The Volokh Conspiracy

Mostly law professors | Sometimes contrarian | Often libertarian | Always independent

Free Speech

"You're Nobody" and the Law: Removing Candidate's Ballotpedia Page Isn't Libelous


From Magistrate Judge Phillip Green's Report & Recommendation Tuesday in Trouten v. Ballotpedia (W.D. Mich.):

Plaintiff alleges that Ballotpedia "has withdrew the 'Bryan Trouten for United States House of Representatives Campaign' on their website." Plaintiff alleges that this action constitutes libel and/or defamation under state law. Plaintiff seeks $5,000,000.00 in damages….

It must first be noted that Plaintiff does not allege that Defendant made any false or defamatory statement concerning him. Instead, Plaintiff alleges that Defendant merely removed information from its website concerning him. Defendant argues that Plaintiff's claim fails the first element. But Plaintiff further alleges that, by removing the information in question from its website, Defendant was falsely "claiming that [Plaintiff] withdrew his campaign." Thus, Plaintiff asserts that Defendant's actions implied, falsely, that Plaintiff had withdrawn his campaign.

Michigan recognizes a cause of action for defamation by implication. To prevail on such a claim, Plaintiff must establish that the defamatory implication is "materially false." Plaintiff alleges that he did not withdraw his candidacy for the U.S. House of Representatives and, moreover, that he timely submitted with the State of Michigan the paperwork necessary to be considered a write-in candidate. Thus, contrary to Defendant's arguments, Plaintiff's allegations satisfy the initial element of the analysis.

{Defendant asserts that it merely "listed [Plaintiff] as an inactive candidate after the Michigan Department of State released an official candidate list without [Plaintiff's] name on it."  Defendant further asserts that "[w]hen Trouten informed Ballotpedia that he was an active write-in candidate, Ballotpedia updated its encyclopedia to reflect that status." These assertions are not supported by any evidence and go beyond the scope of a motion asserted under Federal Rule of Civil Procedure 12(b)(6). The Court has, therefore, disregarded the assertions in question. If Defendant wanted to present evidence and argue that it is entitled to relief as a matter of law, it should have asserted a motion [for summary judgment] under Federal Rule of Civil Procedure 56.}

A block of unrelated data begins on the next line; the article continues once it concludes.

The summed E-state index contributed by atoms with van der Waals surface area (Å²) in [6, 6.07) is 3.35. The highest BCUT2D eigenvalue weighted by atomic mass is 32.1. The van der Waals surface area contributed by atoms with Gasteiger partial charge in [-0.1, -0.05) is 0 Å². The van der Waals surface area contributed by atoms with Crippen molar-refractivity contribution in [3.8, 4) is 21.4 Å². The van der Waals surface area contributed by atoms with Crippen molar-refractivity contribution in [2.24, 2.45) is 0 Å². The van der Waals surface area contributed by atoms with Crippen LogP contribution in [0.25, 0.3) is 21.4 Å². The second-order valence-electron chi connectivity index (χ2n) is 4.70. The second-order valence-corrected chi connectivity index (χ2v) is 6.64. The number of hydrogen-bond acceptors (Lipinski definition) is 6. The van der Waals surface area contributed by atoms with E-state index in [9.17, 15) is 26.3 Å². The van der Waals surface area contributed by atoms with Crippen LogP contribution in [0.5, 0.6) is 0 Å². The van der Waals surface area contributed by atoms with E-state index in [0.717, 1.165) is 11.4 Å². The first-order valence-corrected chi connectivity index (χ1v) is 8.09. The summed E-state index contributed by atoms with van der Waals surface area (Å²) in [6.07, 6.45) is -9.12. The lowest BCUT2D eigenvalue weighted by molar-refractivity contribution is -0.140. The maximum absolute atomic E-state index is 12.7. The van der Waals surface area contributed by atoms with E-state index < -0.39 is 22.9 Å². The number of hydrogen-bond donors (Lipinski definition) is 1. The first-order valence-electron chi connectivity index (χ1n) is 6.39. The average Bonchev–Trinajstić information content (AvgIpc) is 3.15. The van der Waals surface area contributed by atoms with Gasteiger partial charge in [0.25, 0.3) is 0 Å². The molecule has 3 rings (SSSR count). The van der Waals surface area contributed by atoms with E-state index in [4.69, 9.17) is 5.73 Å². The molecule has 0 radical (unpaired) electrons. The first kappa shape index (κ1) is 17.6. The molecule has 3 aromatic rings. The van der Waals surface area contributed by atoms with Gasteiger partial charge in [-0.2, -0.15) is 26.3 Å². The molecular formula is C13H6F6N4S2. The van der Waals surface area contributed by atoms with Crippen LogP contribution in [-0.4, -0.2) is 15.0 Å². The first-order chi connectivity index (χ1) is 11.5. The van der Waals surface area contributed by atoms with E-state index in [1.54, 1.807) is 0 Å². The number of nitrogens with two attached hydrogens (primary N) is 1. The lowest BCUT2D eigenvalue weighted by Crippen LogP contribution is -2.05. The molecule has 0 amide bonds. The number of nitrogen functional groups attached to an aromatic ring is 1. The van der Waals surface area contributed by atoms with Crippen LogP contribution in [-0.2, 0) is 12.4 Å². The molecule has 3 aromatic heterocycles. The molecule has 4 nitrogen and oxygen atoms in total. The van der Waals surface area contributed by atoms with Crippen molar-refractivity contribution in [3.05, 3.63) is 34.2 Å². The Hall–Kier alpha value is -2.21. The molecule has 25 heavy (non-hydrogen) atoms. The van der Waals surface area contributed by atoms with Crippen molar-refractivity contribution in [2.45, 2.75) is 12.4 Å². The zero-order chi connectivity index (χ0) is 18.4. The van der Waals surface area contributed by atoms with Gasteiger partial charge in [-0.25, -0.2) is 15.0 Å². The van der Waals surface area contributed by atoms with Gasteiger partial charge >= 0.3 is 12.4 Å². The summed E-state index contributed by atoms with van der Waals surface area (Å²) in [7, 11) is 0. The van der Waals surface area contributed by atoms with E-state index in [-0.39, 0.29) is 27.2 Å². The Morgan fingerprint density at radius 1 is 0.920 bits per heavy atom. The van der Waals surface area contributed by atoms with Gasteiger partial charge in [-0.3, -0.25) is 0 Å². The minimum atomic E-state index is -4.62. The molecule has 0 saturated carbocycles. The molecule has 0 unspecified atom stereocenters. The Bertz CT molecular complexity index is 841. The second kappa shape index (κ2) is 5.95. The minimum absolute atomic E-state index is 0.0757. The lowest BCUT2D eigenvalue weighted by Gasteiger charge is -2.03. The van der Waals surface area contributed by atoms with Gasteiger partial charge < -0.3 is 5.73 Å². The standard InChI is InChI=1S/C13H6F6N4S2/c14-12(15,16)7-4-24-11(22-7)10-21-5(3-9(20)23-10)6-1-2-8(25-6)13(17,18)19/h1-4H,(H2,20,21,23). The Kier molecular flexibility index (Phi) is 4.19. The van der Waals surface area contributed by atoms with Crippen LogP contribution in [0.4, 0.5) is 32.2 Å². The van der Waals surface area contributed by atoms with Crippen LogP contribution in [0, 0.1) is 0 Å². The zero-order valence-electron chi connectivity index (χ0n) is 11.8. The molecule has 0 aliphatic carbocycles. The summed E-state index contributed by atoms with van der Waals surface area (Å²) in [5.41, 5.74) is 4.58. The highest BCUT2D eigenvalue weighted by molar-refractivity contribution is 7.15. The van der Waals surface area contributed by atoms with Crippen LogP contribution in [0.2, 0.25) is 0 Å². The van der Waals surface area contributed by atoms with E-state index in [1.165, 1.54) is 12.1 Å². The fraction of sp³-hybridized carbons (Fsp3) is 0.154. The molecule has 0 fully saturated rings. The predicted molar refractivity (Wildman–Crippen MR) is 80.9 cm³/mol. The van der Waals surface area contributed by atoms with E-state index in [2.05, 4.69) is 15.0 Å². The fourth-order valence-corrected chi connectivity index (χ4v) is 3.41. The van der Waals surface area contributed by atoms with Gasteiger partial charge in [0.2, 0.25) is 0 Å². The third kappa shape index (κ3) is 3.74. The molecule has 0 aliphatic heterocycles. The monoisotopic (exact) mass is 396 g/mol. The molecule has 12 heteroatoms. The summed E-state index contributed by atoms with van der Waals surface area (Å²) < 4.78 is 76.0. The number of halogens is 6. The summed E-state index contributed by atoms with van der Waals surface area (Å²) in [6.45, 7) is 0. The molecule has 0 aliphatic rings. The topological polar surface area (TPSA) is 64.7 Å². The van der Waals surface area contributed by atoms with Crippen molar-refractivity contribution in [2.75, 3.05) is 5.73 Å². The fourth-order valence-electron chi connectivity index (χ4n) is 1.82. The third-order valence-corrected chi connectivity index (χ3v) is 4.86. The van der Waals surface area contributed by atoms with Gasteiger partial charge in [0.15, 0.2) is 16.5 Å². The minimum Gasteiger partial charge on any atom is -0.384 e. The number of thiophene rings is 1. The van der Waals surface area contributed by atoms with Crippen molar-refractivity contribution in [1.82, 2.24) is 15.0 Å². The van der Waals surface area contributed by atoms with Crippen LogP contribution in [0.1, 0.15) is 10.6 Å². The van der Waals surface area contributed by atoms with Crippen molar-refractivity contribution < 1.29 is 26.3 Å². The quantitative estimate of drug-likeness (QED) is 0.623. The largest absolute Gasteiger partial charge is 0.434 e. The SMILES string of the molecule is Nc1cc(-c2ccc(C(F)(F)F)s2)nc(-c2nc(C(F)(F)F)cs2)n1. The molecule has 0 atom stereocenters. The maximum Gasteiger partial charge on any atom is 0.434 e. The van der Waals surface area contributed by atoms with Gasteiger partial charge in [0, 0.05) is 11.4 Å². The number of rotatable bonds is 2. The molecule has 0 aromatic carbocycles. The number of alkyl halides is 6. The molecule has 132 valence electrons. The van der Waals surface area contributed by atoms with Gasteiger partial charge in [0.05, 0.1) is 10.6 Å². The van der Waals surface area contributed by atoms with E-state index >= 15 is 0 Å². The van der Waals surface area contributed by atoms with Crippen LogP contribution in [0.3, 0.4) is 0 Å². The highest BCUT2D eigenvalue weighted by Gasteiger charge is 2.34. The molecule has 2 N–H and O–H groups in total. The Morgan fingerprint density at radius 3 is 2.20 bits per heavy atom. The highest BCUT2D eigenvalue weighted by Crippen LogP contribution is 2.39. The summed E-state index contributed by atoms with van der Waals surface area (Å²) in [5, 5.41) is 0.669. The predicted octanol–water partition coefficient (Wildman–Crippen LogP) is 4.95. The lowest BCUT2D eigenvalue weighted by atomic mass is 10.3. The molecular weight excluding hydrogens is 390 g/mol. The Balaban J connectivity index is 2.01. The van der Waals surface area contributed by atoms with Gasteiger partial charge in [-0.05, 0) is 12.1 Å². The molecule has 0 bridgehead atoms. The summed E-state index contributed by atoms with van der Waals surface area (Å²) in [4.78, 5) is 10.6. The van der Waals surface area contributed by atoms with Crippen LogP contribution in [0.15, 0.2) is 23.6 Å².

Plaintiff's claim nevertheless fails because the implication that Plaintiff withdrew his candidacy for the U.S. House of Representatives is simply not defamatory because it does not tend to harm Plaintiff's reputation or deter third persons from associating with Plaintiff. See, e.g., Kevorkian v. American Medical Association (Mich. Ct. App. 1999) (the court "may determine, as a matter of law, whether a statement is actually capable of defamatory meaning").

Plaintiff's claim fails for a second reason as well. Because Plaintiff was a candidate for public office, he is considered, for present purposes, a public figure. As such, Plaintiff must establish that Defendant acted with "actual malice" or "with knowledge that [its implied statement] was false or with reckless disregard of whether it was false or not." Plaintiff has failed to allege any facts which, if proven, would satisfy this standard. Thus, Plaintiff's claim fails, in the alternative, for this reason.

In his response to the present motion, Plaintiff fails to present any argument, or identify any authority, in opposition to Defendant's motion. Rather, Plaintiff merely states, "I didn't want to[o] much information about my case being exposed to the defense, because I actually have material facts as well as many other factual evidence that are deemed troublesome to this case." This vague, unsworn statement fails to advance Plaintiff's position. Plaintiff further states, "I want to end with this" and requests that he be permitted to "express [his] side of the case in person" because "[i]t will definitely provide the material needed in understanding the case a little better…." The Court appreciates Plaintiff's desire to be heard, but Plaintiff has presented no argument or authority suggesting that oral argument would assist the Court in determining the legal sufficiency of the allegations in Plaintiff's complaint….

Congratulations to Joseph E. Richotte, Jennifer A. Dukarski & Barrett R.H. Young of Butzel Long, P.C., who represent Ballotpedia.